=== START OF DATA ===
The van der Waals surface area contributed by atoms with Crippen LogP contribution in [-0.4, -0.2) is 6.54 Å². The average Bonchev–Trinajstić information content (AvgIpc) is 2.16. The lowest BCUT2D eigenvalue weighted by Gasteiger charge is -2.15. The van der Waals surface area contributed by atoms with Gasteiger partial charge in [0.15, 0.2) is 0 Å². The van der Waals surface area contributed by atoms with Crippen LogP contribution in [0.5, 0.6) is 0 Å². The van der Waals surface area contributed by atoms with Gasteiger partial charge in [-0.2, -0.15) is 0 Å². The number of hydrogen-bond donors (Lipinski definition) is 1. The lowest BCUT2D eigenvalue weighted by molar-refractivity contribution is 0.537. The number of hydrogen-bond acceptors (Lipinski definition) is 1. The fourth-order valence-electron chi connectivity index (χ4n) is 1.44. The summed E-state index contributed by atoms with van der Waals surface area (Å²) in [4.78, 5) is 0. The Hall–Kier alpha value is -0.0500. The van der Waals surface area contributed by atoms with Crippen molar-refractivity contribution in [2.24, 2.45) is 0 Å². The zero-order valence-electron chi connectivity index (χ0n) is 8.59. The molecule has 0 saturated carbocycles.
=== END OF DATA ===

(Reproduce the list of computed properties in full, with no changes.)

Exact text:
The van der Waals surface area contributed by atoms with Crippen LogP contribution in [-0.4, -0.2) is 6.54 Å². The average Bonchev–Trinajstić information content (AvgIpc) is 2.16. The lowest BCUT2D eigenvalue weighted by Gasteiger charge is -2.15. The van der Waals surface area contributed by atoms with Gasteiger partial charge in [0.15, 0.2) is 0 Å². The van der Waals surface area contributed by atoms with Crippen LogP contribution in [0.5, 0.6) is 0 Å². The van der Waals surface area contributed by atoms with Gasteiger partial charge in [-0.2, -0.15) is 0 Å². The number of hydrogen-bond donors (Lipinski definition) is 1. The lowest BCUT2D eigenvalue weighted by molar-refractivity contribution is 0.537. The number of hydrogen-bond acceptors (Lipinski definition) is 1. The fourth-order valence-electron chi connectivity index (χ4n) is 1.44. The summed E-state index contributed by atoms with van der Waals surface area (Å²) in [4.78, 5) is 0. The Hall–Kier alpha value is -0.0500. The van der Waals surface area contributed by atoms with Crippen molar-refractivity contribution in [2.24, 2.45) is 0 Å². The zero-order valence-electron chi connectivity index (χ0n) is 8.59. The molecule has 0 saturated carbocycles.